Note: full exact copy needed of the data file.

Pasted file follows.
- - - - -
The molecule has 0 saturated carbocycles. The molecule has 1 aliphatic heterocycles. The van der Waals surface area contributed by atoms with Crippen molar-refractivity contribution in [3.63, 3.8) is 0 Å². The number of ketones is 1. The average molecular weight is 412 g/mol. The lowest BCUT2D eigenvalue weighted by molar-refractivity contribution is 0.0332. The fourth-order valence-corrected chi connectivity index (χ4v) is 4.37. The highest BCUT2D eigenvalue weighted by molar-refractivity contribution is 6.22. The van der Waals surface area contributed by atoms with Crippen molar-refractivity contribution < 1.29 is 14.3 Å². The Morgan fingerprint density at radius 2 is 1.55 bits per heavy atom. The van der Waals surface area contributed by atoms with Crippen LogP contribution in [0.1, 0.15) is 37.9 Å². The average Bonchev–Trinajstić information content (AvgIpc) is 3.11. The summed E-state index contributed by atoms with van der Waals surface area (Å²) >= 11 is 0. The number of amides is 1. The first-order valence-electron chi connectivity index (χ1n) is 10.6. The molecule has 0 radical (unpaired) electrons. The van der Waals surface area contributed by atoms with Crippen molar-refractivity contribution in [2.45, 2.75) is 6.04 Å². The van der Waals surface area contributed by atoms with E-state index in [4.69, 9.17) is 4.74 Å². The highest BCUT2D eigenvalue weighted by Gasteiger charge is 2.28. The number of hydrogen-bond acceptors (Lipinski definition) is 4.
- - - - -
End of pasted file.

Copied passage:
The molecule has 0 saturated carbocycles. The molecule has 1 aliphatic heterocycles. The van der Waals surface area contributed by atoms with Crippen molar-refractivity contribution in [3.63, 3.8) is 0 Å². The number of ketones is 1. The average molecular weight is 412 g/mol. The lowest BCUT2D eigenvalue weighted by molar-refractivity contribution is 0.0332. The fourth-order valence-corrected chi connectivity index (χ4v) is 4.37. The highest BCUT2D eigenvalue weighted by molar-refractivity contribution is 6.22. The van der Waals surface area contributed by atoms with Crippen molar-refractivity contribution < 1.29 is 14.3 Å². The Morgan fingerprint density at radius 2 is 1.55 bits per heavy atom. The van der Waals surface area contributed by atoms with Crippen LogP contribution in [0.1, 0.15) is 37.9 Å². The average Bonchev–Trinajstić information content (AvgIpc) is 3.11. The summed E-state index contributed by atoms with van der Waals surface area (Å²) >= 11 is 0. The number of amides is 1. The first-order valence-electron chi connectivity index (χ1n) is 10.6. The molecule has 0 radical (unpaired) electrons. The van der Waals surface area contributed by atoms with Crippen molar-refractivity contribution in [2.45, 2.75) is 6.04 Å². The van der Waals surface area contributed by atoms with E-state index in [4.69, 9.17) is 4.74 Å². The highest BCUT2D eigenvalue weighted by Gasteiger charge is 2.28. The number of hydrogen-bond acceptors (Lipinski definition) is 4.